Vietnamese-born U.S. Commander Humbled to Visit Three Decades Later

Story Number: NNS091106-03Release Date: 11/6/2009 3:52:00 AM
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By Mass Communication Specialist 2nd Class Matthew R. White, Navy Public Affairs Support Element West, Det. Japan

PACIFIC OCEAN (NNS) -- In a historic sign of strengthening relations between the United States and Vietnam, USS Lassen (DDG 82), commanded by Vietnamese-born Cmdr. H. B. Le, will make a historic goodwill port visit to Da Nang, Vietnam, Nov. 7.

"My crew and I are proud to be able to represent our country to the people of Vietnam," said Lassen's Commanding Officer, Cmdr. H. B. Le. "This visit is a symbol of the friendship between our two nations, and we are deeply honored to be a part of it."

Lassen's visit to Da Nang is more than just a routine port of call for Le; it will mark the first time since he fled Vietnam, nearly 35 years ago aboard a fishing boat, that he will step foot on his Vietnamese homeland.

"I'm very humbled by the amazing opportunity to get to Vietnam after more than 34 years," Le said. "I feel so fortunate to bring Lassen and my crew to Vietnam, as well," he added.

On April 30, 1975, during the waning days of the Vietnam conflict, five year old Le and his family, along with more than 200 fellow refugees, fled South Vietnam in a fishing trawler navigated by Le's father, a South Vietnam naval officer, and were eventually picked up by the USS Barbour County (LST 1195) on May 2, 1975.

"Leaving Vietnam had a profound impact on my family," Le said. "My parents had to start all over again with no money in their pockets," he continued. "Thanks to some truly generous and wonderful Americans who sponsored us my dad was able to forge a new beginning. And service to my country by pursuing a Naval career- that's my way of trying to give back to them and my parents," Le added.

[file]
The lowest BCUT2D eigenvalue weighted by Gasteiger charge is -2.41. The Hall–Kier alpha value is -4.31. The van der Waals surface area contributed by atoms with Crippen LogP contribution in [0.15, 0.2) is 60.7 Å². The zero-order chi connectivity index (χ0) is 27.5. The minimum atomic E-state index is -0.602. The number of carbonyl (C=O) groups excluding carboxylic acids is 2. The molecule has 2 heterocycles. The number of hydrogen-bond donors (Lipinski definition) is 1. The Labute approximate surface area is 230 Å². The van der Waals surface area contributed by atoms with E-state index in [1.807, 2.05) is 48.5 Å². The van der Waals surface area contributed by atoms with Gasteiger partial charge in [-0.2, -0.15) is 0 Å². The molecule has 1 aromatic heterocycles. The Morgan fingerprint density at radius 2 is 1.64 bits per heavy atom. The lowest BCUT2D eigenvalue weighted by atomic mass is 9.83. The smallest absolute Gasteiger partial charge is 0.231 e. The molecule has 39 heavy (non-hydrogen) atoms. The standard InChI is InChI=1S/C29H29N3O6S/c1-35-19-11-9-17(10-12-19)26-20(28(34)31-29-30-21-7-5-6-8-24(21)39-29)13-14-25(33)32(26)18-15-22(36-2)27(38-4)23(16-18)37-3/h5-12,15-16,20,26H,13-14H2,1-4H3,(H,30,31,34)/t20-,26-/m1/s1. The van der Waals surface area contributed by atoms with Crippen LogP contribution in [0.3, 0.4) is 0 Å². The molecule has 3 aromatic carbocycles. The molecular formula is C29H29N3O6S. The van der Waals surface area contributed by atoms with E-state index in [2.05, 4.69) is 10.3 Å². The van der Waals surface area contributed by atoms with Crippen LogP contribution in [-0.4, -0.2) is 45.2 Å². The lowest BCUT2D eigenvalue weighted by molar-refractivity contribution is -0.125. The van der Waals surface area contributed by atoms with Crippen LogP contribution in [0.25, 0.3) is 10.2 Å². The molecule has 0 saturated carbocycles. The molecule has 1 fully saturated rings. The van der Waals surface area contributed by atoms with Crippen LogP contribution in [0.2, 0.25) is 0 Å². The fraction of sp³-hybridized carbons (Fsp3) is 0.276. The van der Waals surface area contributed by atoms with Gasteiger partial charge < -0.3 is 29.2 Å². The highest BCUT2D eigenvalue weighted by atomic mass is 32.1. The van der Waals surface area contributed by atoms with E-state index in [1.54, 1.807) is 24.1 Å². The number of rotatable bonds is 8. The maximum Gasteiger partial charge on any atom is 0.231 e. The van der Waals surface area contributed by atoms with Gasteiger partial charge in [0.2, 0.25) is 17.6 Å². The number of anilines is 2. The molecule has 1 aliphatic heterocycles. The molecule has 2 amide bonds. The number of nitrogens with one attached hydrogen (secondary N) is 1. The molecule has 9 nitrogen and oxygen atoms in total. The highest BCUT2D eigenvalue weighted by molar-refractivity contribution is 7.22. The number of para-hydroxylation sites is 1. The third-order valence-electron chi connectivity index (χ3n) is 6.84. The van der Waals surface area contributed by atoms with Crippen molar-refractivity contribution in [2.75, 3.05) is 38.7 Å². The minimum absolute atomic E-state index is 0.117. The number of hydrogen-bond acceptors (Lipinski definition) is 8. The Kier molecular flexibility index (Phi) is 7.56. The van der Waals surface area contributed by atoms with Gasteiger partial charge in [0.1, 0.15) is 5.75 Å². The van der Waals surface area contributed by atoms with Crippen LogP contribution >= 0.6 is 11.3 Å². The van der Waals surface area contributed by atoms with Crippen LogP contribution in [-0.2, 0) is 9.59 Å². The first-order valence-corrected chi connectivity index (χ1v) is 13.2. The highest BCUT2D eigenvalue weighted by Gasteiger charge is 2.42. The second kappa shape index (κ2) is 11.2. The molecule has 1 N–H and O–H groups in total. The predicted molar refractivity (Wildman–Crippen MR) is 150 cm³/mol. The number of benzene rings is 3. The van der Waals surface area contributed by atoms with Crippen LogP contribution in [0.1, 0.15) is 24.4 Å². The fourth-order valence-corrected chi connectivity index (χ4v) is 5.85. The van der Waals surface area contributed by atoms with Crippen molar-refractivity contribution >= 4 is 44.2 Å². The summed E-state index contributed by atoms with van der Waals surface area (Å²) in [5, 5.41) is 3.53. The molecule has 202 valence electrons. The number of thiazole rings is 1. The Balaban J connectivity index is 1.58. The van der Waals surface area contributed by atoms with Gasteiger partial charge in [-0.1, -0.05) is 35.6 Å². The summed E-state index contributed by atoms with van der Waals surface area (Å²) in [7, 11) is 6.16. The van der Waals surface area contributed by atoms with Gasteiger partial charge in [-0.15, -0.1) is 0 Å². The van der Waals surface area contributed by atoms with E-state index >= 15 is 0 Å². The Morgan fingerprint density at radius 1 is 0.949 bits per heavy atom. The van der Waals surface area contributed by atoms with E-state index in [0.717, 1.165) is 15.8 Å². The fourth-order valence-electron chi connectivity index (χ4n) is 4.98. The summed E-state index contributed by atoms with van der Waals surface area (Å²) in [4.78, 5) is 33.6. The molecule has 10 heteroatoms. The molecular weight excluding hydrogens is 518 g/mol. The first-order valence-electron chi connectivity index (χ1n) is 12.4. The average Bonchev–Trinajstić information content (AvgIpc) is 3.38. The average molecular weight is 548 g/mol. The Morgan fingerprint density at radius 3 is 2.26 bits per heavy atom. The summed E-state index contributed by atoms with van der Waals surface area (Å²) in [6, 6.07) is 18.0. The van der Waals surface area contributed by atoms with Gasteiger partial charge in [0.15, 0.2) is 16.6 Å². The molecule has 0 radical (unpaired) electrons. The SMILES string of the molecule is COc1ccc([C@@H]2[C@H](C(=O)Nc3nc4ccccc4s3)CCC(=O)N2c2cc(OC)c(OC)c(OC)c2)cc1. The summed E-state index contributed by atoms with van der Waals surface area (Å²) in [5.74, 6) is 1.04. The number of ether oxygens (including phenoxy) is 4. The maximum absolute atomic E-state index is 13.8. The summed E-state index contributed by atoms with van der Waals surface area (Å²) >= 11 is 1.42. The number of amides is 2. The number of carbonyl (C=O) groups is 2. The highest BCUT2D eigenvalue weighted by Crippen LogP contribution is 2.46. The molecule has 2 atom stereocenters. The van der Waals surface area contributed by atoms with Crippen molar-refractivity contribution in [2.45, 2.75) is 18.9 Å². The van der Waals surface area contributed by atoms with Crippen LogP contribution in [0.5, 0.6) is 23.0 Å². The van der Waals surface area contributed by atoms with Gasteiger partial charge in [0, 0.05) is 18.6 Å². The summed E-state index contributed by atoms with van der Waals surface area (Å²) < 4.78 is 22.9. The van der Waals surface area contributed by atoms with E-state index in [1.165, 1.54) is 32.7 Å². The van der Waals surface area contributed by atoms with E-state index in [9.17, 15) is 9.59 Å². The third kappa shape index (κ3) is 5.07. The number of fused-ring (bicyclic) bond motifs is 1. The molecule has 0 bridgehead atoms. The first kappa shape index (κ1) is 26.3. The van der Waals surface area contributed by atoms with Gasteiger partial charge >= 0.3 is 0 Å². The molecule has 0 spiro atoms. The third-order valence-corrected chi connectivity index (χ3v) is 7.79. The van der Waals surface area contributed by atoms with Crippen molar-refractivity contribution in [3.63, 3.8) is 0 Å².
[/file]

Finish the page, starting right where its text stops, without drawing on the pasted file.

The Le family immigrated to the U.S., settling in Northern Virginia, where he became a citizen in 1985. He attended the U.S. Naval Academy where he graduated with merit in 1992 with a Bachelor of Science degree in economics and was commissioned as a U.S. Navy officer.

"This will be an incredible experience for me personally, to return to the land of my birth for the first time since I was a child," Le said. "My memories of Vietnam are very few, yet I still feel very drawn to it, to its culture, and to its people."

Le said he is looking forward to seeing relatives still living in Vietnam and having the chance to walk in the footsteps of his proud father

"My Dad was the Commanding Officer of Da Nang Naval base from 1970 to 1971 and I think it's going to be an incredible feeling just to walk where he walked so many years ago," Le said. "He is my hero," he added.

Lassen's visit to Da Nang will be the first time for nearly all of the crew to see Vietnam first hand, as well. While in port, Lassen's Sailors will have an opportunity to interact with the people of Vietnam and experience the local customs and cultures of Da Nang. Lassen's crew will also participate in soccer and basketball games with students from the University of Da Nang, as well as engage in two community service projects.

USS Lassen has one more tie to Vietnam, as well. The ship's namesake, Clyde Everett Lassen, earned the Congressional Medal of Honor for his brave actions during the Vietnam conflict when he rescued two downed aviators while taking enemy fire. Lassen became the first naval aviator to earn the Medal of Honor during the Vietnam conflict.

Le assumed command of Lassen and its crew of nearly 300 in April. The ship is one of seven destroyers assigned to Destroyer Squadron 15, forward deployed to Yokosuka, Japan, as part of the U.S. 7th Fleet.

For more news from Commander, U.S. 7th Fleet, visit

Cmdr. H.B. Le assumes command of the Arleigh Burke-class guided-missile destroyer USS Lassen (DDG 82), relieving Cmdr. Anthony Simmons.
Official U.S. Navy file photo.
April 23, 2009
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